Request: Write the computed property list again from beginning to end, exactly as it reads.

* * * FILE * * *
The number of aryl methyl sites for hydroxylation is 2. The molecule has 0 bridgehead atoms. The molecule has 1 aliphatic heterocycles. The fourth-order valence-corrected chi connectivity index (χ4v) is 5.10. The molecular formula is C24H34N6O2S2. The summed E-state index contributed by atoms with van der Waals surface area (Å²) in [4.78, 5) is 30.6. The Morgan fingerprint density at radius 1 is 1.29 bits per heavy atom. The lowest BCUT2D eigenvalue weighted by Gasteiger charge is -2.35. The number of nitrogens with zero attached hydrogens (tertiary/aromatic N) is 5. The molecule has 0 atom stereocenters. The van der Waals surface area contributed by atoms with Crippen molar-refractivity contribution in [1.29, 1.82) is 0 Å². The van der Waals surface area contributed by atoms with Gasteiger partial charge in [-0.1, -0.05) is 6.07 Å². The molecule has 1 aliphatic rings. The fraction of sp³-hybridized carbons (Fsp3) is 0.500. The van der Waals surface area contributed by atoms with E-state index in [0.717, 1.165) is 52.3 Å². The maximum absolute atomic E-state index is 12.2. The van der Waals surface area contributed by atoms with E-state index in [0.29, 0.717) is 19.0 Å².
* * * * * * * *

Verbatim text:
The number of aryl methyl sites for hydroxylation is 2. The molecule has 0 bridgehead atoms. The molecule has 1 aliphatic heterocycles. The fourth-order valence-corrected chi connectivity index (χ4v) is 5.10. The molecular formula is C24H34N6O2S2. The summed E-state index contributed by atoms with van der Waals surface area (Å²) in [4.78, 5) is 30.6. The Morgan fingerprint density at radius 1 is 1.29 bits per heavy atom. The lowest BCUT2D eigenvalue weighted by Gasteiger charge is -2.35. The number of nitrogens with zero attached hydrogens (tertiary/aromatic N) is 5. The molecule has 0 atom stereocenters. The van der Waals surface area contributed by atoms with Crippen molar-refractivity contribution in [1.29, 1.82) is 0 Å². The van der Waals surface area contributed by atoms with Gasteiger partial charge in [-0.1, -0.05) is 6.07 Å². The molecule has 1 aliphatic rings. The fraction of sp³-hybridized carbons (Fsp3) is 0.500. The van der Waals surface area contributed by atoms with E-state index in [0.717, 1.165) is 52.3 Å². The maximum absolute atomic E-state index is 12.2. The van der Waals surface area contributed by atoms with E-state index in [0.29, 0.717) is 19.0 Å².